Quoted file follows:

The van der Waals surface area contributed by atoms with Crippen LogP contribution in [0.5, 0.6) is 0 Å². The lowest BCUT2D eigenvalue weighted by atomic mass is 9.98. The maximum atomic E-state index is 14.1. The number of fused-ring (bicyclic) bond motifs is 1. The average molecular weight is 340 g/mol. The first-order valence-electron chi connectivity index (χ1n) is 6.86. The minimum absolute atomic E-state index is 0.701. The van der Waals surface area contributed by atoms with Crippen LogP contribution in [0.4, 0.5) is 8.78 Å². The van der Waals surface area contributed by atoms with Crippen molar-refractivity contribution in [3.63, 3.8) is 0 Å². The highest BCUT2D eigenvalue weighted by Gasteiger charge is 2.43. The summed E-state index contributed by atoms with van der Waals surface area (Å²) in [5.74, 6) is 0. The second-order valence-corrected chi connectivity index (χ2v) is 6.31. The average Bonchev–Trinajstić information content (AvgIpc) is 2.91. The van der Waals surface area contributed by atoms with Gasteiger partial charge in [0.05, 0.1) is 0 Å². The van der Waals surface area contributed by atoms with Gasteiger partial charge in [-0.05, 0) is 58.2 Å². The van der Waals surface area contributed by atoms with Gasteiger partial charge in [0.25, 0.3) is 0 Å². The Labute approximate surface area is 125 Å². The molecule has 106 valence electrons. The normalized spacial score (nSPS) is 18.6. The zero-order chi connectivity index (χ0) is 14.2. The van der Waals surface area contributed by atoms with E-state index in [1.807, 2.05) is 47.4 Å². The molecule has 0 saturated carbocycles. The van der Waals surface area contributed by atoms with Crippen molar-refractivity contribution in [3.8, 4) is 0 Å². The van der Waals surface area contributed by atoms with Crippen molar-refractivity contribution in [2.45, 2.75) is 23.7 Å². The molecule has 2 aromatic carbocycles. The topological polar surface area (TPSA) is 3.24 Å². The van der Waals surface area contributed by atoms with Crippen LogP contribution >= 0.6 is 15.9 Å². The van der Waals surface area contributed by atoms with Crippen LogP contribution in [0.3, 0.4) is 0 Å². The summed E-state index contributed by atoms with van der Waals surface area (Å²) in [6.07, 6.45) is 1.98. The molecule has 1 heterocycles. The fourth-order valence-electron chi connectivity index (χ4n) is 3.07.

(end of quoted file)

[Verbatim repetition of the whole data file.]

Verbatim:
The van der Waals surface area contributed by atoms with Crippen LogP contribution in [0.5, 0.6) is 0 Å². The lowest BCUT2D eigenvalue weighted by atomic mass is 9.98. The maximum atomic E-state index is 14.1. The number of fused-ring (bicyclic) bond motifs is 1. The average molecular weight is 340 g/mol. The first-order valence-electron chi connectivity index (χ1n) is 6.86. The minimum absolute atomic E-state index is 0.701. The van der Waals surface area contributed by atoms with Crippen LogP contribution in [0.4, 0.5) is 8.78 Å². The van der Waals surface area contributed by atoms with Crippen molar-refractivity contribution in [3.63, 3.8) is 0 Å². The highest BCUT2D eigenvalue weighted by Gasteiger charge is 2.43. The summed E-state index contributed by atoms with van der Waals surface area (Å²) in [5.74, 6) is 0. The second-order valence-corrected chi connectivity index (χ2v) is 6.31. The average Bonchev–Trinajstić information content (AvgIpc) is 2.91. The van der Waals surface area contributed by atoms with Gasteiger partial charge in [0.05, 0.1) is 0 Å². The van der Waals surface area contributed by atoms with Gasteiger partial charge in [-0.05, 0) is 58.2 Å². The van der Waals surface area contributed by atoms with Gasteiger partial charge in [0.25, 0.3) is 0 Å². The Labute approximate surface area is 125 Å². The molecule has 106 valence electrons. The normalized spacial score (nSPS) is 18.6. The zero-order chi connectivity index (χ0) is 14.2. The van der Waals surface area contributed by atoms with E-state index in [1.807, 2.05) is 47.4 Å². The molecule has 0 saturated carbocycles. The van der Waals surface area contributed by atoms with Crippen molar-refractivity contribution in [3.8, 4) is 0 Å². The van der Waals surface area contributed by atoms with Crippen molar-refractivity contribution in [2.45, 2.75) is 23.7 Å². The molecule has 2 aromatic carbocycles. The topological polar surface area (TPSA) is 3.24 Å². The van der Waals surface area contributed by atoms with Crippen LogP contribution >= 0.6 is 15.9 Å². The van der Waals surface area contributed by atoms with Crippen LogP contribution in [0.3, 0.4) is 0 Å². The summed E-state index contributed by atoms with van der Waals surface area (Å²) in [6.07, 6.45) is 1.98. The molecule has 1 heterocycles. The fourth-order valence-electron chi connectivity index (χ4n) is 3.07.